Murder charges filed against parents of teen who overdosed on fentanyl, xylazine near Richmond

If convicted of murder, both could spend the rest of their lives in prison, judge says

Eric Ullrich, left, and Cara Ullrich have both been arrested in connection to a 14-year-old boy's death in Richmond.

The parents of a Richmond-area teen who fatally overdosed on fentanyl and xylazine now are charged with first-degree murder and involuntary manslaughter, according to McHenry County jail records.

Eric Ullrich, 51, and Cara Ullrich, 45, still each face charges of possession of a controlled substance and endangering the life or health of a minor, filed after their son Trent Ullrich, 14, died Jan. 3.

Eric Ullrich was taken back into custody Thursday in the McHenry County jail after a grand jury indicted him on the new charges, the jail log shows.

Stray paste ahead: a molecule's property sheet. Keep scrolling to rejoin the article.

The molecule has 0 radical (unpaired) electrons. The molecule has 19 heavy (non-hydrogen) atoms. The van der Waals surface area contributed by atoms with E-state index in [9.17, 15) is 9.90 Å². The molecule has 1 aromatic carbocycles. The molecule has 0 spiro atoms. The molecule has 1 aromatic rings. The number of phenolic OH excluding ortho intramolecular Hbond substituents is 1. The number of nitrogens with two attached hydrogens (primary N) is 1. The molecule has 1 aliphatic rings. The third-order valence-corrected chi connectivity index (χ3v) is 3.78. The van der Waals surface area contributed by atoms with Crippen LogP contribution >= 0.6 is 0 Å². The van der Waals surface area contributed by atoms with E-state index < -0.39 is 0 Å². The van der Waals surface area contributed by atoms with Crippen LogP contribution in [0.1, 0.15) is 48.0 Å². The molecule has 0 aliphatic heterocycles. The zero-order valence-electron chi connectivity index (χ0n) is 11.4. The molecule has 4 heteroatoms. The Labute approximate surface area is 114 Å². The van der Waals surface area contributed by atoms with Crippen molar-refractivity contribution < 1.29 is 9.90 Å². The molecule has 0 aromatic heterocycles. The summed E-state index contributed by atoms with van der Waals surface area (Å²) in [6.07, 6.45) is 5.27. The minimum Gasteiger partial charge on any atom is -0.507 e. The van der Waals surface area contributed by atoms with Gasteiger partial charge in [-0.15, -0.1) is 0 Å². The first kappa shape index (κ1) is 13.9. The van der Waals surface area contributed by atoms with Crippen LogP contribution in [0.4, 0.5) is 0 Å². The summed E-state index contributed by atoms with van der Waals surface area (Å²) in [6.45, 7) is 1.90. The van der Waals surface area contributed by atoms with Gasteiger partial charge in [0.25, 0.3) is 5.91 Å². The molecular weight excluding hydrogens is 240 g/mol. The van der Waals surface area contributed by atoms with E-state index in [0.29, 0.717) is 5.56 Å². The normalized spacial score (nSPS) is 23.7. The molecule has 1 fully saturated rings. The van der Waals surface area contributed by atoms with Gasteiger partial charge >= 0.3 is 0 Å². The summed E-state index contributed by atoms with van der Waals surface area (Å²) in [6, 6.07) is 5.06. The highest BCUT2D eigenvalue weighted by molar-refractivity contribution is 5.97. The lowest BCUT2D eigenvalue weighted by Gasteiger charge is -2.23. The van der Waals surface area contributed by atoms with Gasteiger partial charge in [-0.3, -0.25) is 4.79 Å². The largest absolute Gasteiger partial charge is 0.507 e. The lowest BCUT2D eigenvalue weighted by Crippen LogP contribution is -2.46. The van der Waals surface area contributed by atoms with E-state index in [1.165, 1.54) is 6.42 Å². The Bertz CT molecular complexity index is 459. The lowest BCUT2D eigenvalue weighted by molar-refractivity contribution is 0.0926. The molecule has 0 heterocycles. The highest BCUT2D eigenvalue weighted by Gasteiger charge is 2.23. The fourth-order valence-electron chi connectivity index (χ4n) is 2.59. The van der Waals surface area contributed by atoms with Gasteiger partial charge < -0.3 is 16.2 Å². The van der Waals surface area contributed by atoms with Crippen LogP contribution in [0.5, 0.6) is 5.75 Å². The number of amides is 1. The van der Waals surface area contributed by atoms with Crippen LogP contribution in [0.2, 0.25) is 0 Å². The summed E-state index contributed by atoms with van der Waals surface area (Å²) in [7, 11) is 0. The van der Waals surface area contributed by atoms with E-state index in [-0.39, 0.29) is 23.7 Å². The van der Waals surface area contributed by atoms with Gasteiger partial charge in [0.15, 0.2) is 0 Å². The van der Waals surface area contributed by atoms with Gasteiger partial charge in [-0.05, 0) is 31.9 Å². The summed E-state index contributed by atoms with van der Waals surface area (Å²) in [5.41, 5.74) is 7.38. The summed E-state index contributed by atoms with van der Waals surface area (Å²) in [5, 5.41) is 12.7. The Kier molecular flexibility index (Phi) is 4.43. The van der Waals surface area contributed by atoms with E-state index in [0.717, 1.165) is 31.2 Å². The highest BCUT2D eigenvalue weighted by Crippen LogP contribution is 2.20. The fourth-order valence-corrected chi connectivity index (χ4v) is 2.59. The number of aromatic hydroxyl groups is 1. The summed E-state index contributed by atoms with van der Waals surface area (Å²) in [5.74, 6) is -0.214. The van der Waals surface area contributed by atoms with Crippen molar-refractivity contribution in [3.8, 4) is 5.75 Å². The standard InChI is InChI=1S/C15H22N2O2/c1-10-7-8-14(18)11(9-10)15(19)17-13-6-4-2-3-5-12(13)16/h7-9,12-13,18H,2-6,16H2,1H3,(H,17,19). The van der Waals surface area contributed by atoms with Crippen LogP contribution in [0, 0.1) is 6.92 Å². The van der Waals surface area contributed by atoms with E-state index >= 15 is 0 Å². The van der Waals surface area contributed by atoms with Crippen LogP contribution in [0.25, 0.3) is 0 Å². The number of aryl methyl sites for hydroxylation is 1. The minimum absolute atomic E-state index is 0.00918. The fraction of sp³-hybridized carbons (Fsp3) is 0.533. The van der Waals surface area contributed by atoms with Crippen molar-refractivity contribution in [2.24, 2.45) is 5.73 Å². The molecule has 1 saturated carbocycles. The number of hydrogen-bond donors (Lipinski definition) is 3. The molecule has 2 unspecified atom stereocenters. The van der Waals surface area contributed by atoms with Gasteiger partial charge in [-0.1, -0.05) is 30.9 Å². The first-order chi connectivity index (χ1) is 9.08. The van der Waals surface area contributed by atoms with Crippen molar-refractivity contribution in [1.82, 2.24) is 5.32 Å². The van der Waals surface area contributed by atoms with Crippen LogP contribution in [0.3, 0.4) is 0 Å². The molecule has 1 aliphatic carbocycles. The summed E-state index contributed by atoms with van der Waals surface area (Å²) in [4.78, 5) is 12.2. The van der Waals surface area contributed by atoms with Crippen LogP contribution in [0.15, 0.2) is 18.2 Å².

Eric Ullrich also is charged with obstructing justice. If convicted of murder, both he and Cara could spend the rest of their lives in prison, Judge Michael Chmiel said at their detention hearing Friday.

Cara Ullrich was sentenced last month to four years in the Illinois Department of Corrections for violating probation in an unrelated 2021 case in which she is accused of slashing the stomach of a relative with a knife. She remains in the McHenry County jail, according to county records.

According to the McHenry County Sheriff’s Office, the Richmond Township Fire Protection District was called at 10:50 a.m. Jan. 3 to Eric Ullrich’s home in the 9600 block of Hillandale Lane for a report of a person experiencing “difficulty breathing.”